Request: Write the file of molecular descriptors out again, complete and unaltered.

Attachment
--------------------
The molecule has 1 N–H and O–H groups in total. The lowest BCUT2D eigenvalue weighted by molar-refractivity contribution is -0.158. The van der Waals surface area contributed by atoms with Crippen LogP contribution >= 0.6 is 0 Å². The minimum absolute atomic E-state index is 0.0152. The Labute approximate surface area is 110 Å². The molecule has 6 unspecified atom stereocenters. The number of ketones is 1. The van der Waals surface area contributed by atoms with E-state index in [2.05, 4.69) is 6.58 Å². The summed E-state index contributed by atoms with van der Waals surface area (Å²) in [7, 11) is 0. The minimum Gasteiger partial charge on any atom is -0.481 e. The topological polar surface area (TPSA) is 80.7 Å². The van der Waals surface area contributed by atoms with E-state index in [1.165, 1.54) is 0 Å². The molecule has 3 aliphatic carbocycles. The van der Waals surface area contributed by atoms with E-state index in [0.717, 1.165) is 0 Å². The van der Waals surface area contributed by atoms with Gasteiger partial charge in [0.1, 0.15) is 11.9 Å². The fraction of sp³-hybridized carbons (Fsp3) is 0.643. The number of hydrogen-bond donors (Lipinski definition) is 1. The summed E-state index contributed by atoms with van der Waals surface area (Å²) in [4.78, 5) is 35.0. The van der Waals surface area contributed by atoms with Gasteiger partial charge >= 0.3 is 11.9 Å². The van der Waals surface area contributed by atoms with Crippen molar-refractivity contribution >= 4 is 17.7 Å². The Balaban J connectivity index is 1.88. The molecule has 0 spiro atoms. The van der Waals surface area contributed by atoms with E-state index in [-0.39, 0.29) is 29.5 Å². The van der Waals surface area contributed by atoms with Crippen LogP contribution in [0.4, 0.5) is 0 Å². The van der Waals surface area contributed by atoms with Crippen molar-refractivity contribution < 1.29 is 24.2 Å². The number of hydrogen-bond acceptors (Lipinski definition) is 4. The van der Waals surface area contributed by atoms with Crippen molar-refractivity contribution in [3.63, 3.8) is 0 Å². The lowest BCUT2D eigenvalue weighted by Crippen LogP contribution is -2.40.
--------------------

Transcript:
The molecule has 1 N–H and O–H groups in total. The lowest BCUT2D eigenvalue weighted by molar-refractivity contribution is -0.158. The van der Waals surface area contributed by atoms with Crippen LogP contribution >= 0.6 is 0 Å². The minimum absolute atomic E-state index is 0.0152. The Labute approximate surface area is 110 Å². The molecule has 6 unspecified atom stereocenters. The number of ketones is 1. The van der Waals surface area contributed by atoms with E-state index in [2.05, 4.69) is 6.58 Å². The summed E-state index contributed by atoms with van der Waals surface area (Å²) in [7, 11) is 0. The minimum Gasteiger partial charge on any atom is -0.481 e. The topological polar surface area (TPSA) is 80.7 Å². The van der Waals surface area contributed by atoms with E-state index in [1.165, 1.54) is 0 Å². The molecule has 3 aliphatic carbocycles. The van der Waals surface area contributed by atoms with E-state index in [0.717, 1.165) is 0 Å². The van der Waals surface area contributed by atoms with Gasteiger partial charge in [0.1, 0.15) is 11.9 Å². The fraction of sp³-hybridized carbons (Fsp3) is 0.643. The number of hydrogen-bond donors (Lipinski definition) is 1. The summed E-state index contributed by atoms with van der Waals surface area (Å²) in [4.78, 5) is 35.0. The van der Waals surface area contributed by atoms with Gasteiger partial charge >= 0.3 is 11.9 Å². The van der Waals surface area contributed by atoms with Crippen molar-refractivity contribution >= 4 is 17.7 Å². The Balaban J connectivity index is 1.88. The molecule has 0 spiro atoms. The van der Waals surface area contributed by atoms with E-state index in [-0.39, 0.29) is 29.5 Å². The van der Waals surface area contributed by atoms with Crippen LogP contribution in [0.4, 0.5) is 0 Å². The van der Waals surface area contributed by atoms with Crippen molar-refractivity contribution < 1.29 is 24.2 Å². The number of hydrogen-bond acceptors (Lipinski definition) is 4. The van der Waals surface area contributed by atoms with Crippen molar-refractivity contribution in [3.63, 3.8) is 0 Å². The lowest BCUT2D eigenvalue weighted by Crippen LogP contribution is -2.40.